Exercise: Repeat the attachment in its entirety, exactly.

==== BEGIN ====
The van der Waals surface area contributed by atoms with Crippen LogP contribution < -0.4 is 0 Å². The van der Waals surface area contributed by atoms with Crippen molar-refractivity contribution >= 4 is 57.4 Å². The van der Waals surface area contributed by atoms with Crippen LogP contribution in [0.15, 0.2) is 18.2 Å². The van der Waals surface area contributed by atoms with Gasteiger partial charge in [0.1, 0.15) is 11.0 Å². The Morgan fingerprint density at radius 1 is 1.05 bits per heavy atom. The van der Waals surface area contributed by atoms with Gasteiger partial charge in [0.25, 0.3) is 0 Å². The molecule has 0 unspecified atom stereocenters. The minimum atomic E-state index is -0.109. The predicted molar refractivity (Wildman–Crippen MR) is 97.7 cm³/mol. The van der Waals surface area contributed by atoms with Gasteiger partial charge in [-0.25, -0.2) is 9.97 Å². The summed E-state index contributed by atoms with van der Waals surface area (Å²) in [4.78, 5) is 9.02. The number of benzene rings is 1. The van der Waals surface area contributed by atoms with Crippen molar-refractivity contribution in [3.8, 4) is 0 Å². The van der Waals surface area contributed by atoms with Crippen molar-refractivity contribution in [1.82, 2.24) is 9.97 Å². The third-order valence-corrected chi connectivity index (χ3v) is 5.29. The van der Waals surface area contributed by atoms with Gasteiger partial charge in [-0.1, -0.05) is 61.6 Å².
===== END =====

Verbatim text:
The van der Waals surface area contributed by atoms with Crippen LogP contribution < -0.4 is 0 Å². The van der Waals surface area contributed by atoms with Crippen molar-refractivity contribution >= 4 is 57.4 Å². The van der Waals surface area contributed by atoms with Crippen LogP contribution in [0.15, 0.2) is 18.2 Å². The van der Waals surface area contributed by atoms with Gasteiger partial charge in [0.1, 0.15) is 11.0 Å². The Morgan fingerprint density at radius 1 is 1.05 bits per heavy atom. The van der Waals surface area contributed by atoms with Gasteiger partial charge in [0.25, 0.3) is 0 Å². The molecule has 0 unspecified atom stereocenters. The minimum atomic E-state index is -0.109. The predicted molar refractivity (Wildman–Crippen MR) is 97.7 cm³/mol. The van der Waals surface area contributed by atoms with Gasteiger partial charge in [-0.25, -0.2) is 9.97 Å². The summed E-state index contributed by atoms with van der Waals surface area (Å²) in [4.78, 5) is 9.02. The number of benzene rings is 1. The van der Waals surface area contributed by atoms with Crippen molar-refractivity contribution in [3.8, 4) is 0 Å². The van der Waals surface area contributed by atoms with Crippen molar-refractivity contribution in [1.82, 2.24) is 9.97 Å². The third-order valence-corrected chi connectivity index (χ3v) is 5.29. The van der Waals surface area contributed by atoms with Gasteiger partial charge in [-0.1, -0.05) is 61.6 Å².